I am often asked why I write about this topic. Sadly, it has become apparent that many vulnerable and emotionally damaged people are being treated as prey by morally bankrupt individuals who think nothing of ruining lives as long as they can get what they want. I would invite you to read some of the heartbreaking comments on the first installment of this topic here. That alone is incentive enough.

I have this crazy idea that if you know what is going on you might know a predator when he buys you a drink.

Imagine Me Naked

Some time ago I was cleaning up at the little club I used to run, in preparation for the evening’s events. I had been sweating, washing floors and hauling furniture. I usually bring a change of clothing. But not that day.

No one had come in for over an hour. I figured I was safe. With this in mind, behind the bar I proceeded to drop my pants in order to change into clean clothes. At that precise moment a lady walked in and asked for a latte.

Never before have I felt so close to the bar. In fact, we became one as I sought to prepare the latte without letting on that I was wearing no pants. Socks, shoes, shirt, but no pockets.

It reminds me of this bit by Seinfeld:
“Why is it so difficult and uncomfortable to be naked? It’s because when you have clothes on, you can always make those little adjustments that people love to do. Hitching, straightening, adjusting. You know, you feel like you’re getting it together. But when you’re naked, it’s so final. You’re just, ‘well this is it, there’s nothing else I can do.”
That’s why I like to wear a belt when I’m naked. It gives me something. I’d like to get pockets to hang off the belt. Wouldn’t that be the ultimate? To be naked and still be able to put your hands in your pockets. I think that would really help a lot…”

It may shock you to know that I have been in counselling. Maybe not. I once had a counsellor tell me I needed to stand in front of the mirror naked for one minute each day in order to get more comfortable with ‘me’. I told this to someone and they went “eeeew”… which did not help much.

So with all this rolling around in my noodle I continued to grind the beans, praying all the while that I would not have to move. So of course the lady blandly asked where the sugar was, it being at right angles to where I was hiding. I reluctantly told her and proceeded to push my torso inside the small floor fridge as she walked to the condiments.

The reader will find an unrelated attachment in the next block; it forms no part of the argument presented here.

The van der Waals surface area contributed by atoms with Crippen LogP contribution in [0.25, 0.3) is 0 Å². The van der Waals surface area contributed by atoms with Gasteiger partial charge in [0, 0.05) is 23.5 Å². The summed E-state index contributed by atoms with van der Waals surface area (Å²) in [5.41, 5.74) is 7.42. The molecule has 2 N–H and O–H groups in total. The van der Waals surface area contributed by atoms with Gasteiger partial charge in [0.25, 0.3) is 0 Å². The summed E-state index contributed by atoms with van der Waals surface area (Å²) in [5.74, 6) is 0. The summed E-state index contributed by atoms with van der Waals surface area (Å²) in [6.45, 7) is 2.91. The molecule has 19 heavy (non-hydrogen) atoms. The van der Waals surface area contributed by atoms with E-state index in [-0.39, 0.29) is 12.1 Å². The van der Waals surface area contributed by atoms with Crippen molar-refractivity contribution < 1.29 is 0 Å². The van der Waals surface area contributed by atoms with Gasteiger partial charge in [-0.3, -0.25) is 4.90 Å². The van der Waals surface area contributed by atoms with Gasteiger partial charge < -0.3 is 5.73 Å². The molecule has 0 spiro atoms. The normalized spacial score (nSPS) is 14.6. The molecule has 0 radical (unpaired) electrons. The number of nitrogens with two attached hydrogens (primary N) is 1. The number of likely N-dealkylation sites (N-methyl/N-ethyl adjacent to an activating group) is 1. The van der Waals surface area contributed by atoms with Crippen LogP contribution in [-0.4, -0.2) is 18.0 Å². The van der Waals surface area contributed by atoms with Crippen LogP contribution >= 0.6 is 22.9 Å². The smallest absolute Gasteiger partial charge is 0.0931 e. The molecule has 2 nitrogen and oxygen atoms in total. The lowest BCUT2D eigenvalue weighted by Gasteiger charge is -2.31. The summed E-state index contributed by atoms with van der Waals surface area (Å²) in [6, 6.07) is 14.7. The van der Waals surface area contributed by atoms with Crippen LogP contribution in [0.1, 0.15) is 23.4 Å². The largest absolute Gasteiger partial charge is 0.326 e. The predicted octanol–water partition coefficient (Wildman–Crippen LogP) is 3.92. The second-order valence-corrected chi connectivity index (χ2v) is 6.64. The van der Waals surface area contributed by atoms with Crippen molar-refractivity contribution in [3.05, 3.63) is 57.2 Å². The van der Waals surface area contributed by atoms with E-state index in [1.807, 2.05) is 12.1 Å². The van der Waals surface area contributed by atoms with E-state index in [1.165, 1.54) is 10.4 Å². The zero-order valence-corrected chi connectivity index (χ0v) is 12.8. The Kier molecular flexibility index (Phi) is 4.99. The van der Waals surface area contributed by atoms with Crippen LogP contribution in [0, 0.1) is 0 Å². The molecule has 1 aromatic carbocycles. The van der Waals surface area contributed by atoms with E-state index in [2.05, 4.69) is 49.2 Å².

As she left the club I followed her behind the bar, keeping my beautiful barrier between us until she naively walked out.

Imagine me naked. Ok, don’t. No one should have to see that. Most of us, myself included, are not in love with our naked selves. I tease my wife that she “secretly dresses me with her eyes”. One of my best friends, Jordon Cooper, says I have a “face for radio”. I am no longer as insecure about my looks as I once was, but can still testify that for most of us, physical appearance has a significant role in determining our self-esteem. My wife once pointed out to me that I was squinting while looking in the mirror at our bedroom sinks. I had no idea I was doing this but apparently was squinting in such a pronounced fashion that Annette thought my eyes were closed – a subconscious reaction to a psychological malady. Body image is a life-long issue for most of us.

A few years ago, again while naked, I had an epiphany. I realized in the shower one day that I had been berating myself all my life and was unwilling to move forward, heal, and stop the body dysmorphia. Like so many of us I wasn’t thinking about my body because I was overly proud or seeking to show it off, I was in fact transfixed on the negatives and unwilling to let the embarrassment go.

It has taken me far to long to realize that this is just a shell and no matter how hard I try or how much I whine I am only going to get older, saggier, less flexible, and probably balder. There is little, short of surgery, that I can do to arrest the passing of time.

A shell. Maybe  a fat shell or a ridiculously thin shell, a hairy or bald shell, a saggy shell or a beautiful one, does it really matter? Isn’t it time that we stop letting plastic, Photoshopped, insecure skeletons or fake vampires with no nipples dictate how we feel about ourselves? It doesn’t really matter what you look like if you are healthy and can learn to like yourself. For some reason my wife thinks I am good-looking and that needs to be enough for me.

Even if she didn’t, I’m tired of jumping through hoops for a shell.


Listening To Your Critics

I met Al in college. He was awkward, clumsy, ugly and small. His mannerisms labelled him – loser. He had a sharp wit but that didn’t seem to matter. Al was an outcast.

I’m not sure of the reasons but a few of us decided to use Al for an experiment. We had heard a speaker talk about loving the unlovely so we decided, with somewhat dubious motivation, to use Al as our guinea pig. A sows ear to a silk purse…

So in typical Pygmalion fashion we began to convince Al, and everyone around him, that he was a winner. We told him he was good looking. we had pretty girls flirt with him. At the college sporting event we started a cheer – “Al, Al, Al”. It wasn’t long before the entire stadium was yelling his name. He ate it up. He became our team mascot, then our school mascot; our own personal Gurgi (from The Chronicles of Prydain, if you haven’t read it to your kids, why not?).

Something started to happen.